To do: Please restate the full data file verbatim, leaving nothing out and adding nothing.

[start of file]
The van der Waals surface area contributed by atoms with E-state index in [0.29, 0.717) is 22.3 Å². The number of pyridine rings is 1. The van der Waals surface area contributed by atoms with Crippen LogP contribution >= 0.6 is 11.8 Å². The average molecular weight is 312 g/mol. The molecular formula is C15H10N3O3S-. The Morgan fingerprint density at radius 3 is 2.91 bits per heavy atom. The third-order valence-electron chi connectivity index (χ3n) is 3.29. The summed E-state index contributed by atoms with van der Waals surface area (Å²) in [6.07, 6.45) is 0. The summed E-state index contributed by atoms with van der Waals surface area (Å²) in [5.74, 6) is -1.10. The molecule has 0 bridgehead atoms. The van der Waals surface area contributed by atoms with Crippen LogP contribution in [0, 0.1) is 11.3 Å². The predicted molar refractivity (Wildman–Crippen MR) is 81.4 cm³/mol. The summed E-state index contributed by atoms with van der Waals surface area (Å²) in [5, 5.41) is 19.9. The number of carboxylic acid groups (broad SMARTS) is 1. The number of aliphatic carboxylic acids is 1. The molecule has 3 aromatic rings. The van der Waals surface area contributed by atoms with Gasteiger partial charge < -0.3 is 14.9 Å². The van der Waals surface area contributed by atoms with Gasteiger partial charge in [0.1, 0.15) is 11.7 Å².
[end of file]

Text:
The van der Waals surface area contributed by atoms with E-state index in [0.29, 0.717) is 22.3 Å². The number of pyridine rings is 1. The van der Waals surface area contributed by atoms with Crippen LogP contribution >= 0.6 is 11.8 Å². The average molecular weight is 312 g/mol. The molecular formula is C15H10N3O3S-. The Morgan fingerprint density at radius 3 is 2.91 bits per heavy atom. The third-order valence-electron chi connectivity index (χ3n) is 3.29. The summed E-state index contributed by atoms with van der Waals surface area (Å²) in [6.07, 6.45) is 0. The summed E-state index contributed by atoms with van der Waals surface area (Å²) in [5.74, 6) is -1.10. The molecule has 0 bridgehead atoms. The van der Waals surface area contributed by atoms with Crippen LogP contribution in [0, 0.1) is 11.3 Å². The predicted molar refractivity (Wildman–Crippen MR) is 81.4 cm³/mol. The summed E-state index contributed by atoms with van der Waals surface area (Å²) in [5, 5.41) is 19.9. The number of carboxylic acid groups (broad SMARTS) is 1. The number of aliphatic carboxylic acids is 1. The molecule has 3 aromatic rings. The van der Waals surface area contributed by atoms with Gasteiger partial charge < -0.3 is 14.9 Å². The van der Waals surface area contributed by atoms with Gasteiger partial charge in [0.1, 0.15) is 11.7 Å².